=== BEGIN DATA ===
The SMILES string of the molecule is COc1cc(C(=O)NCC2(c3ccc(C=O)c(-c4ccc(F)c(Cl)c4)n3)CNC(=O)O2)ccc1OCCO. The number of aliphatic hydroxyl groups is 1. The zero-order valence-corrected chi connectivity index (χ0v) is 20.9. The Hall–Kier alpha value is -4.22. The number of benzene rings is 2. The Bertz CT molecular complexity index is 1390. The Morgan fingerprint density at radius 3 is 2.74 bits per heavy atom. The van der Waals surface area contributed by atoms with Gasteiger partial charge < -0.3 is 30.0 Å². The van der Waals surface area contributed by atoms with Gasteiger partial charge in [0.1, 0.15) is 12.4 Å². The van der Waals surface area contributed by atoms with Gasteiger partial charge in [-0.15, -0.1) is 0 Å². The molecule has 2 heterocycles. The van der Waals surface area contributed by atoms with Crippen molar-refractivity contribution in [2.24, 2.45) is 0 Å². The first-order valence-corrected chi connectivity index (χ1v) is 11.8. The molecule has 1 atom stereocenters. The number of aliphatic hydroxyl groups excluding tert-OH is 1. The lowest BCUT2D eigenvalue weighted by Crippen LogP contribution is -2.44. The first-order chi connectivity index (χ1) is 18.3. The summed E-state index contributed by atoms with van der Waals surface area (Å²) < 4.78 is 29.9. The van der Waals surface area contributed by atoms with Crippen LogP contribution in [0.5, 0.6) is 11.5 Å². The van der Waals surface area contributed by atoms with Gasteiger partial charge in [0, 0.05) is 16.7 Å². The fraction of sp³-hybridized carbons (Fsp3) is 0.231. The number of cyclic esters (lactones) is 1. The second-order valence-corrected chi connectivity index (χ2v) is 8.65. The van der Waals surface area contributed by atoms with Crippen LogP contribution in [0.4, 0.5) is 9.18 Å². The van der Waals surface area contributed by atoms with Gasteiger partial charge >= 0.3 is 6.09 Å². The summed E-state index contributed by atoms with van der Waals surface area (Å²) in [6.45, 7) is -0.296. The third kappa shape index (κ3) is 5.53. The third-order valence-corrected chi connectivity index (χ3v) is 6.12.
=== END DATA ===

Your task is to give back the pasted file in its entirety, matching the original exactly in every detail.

The SMILES string of the molecule is COc1cc(C(=O)NCC2(c3ccc(C=O)c(-c4ccc(F)c(Cl)c4)n3)CNC(=O)O2)ccc1OCCO. The number of aliphatic hydroxyl groups is 1. The zero-order valence-corrected chi connectivity index (χ0v) is 20.9. The Hall–Kier alpha value is -4.22. The number of benzene rings is 2. The Bertz CT molecular complexity index is 1390. The Morgan fingerprint density at radius 3 is 2.74 bits per heavy atom. The van der Waals surface area contributed by atoms with Gasteiger partial charge < -0.3 is 30.0 Å². The van der Waals surface area contributed by atoms with Gasteiger partial charge in [0.1, 0.15) is 12.4 Å². The van der Waals surface area contributed by atoms with Gasteiger partial charge in [-0.15, -0.1) is 0 Å². The molecule has 2 heterocycles. The van der Waals surface area contributed by atoms with Crippen molar-refractivity contribution in [2.24, 2.45) is 0 Å². The first-order valence-corrected chi connectivity index (χ1v) is 11.8. The molecule has 1 atom stereocenters. The number of aliphatic hydroxyl groups excluding tert-OH is 1. The lowest BCUT2D eigenvalue weighted by Crippen LogP contribution is -2.44. The first-order chi connectivity index (χ1) is 18.3. The summed E-state index contributed by atoms with van der Waals surface area (Å²) < 4.78 is 29.9. The van der Waals surface area contributed by atoms with Crippen LogP contribution in [0.5, 0.6) is 11.5 Å². The van der Waals surface area contributed by atoms with Gasteiger partial charge in [0, 0.05) is 16.7 Å². The fraction of sp³-hybridized carbons (Fsp3) is 0.231. The number of cyclic esters (lactones) is 1. The second-order valence-corrected chi connectivity index (χ2v) is 8.65. The van der Waals surface area contributed by atoms with Crippen LogP contribution in [0.4, 0.5) is 9.18 Å². The van der Waals surface area contributed by atoms with Gasteiger partial charge >= 0.3 is 6.09 Å². The summed E-state index contributed by atoms with van der Waals surface area (Å²) in [6.45, 7) is -0.296. The third kappa shape index (κ3) is 5.53. The third-order valence-corrected chi connectivity index (χ3v) is 6.12.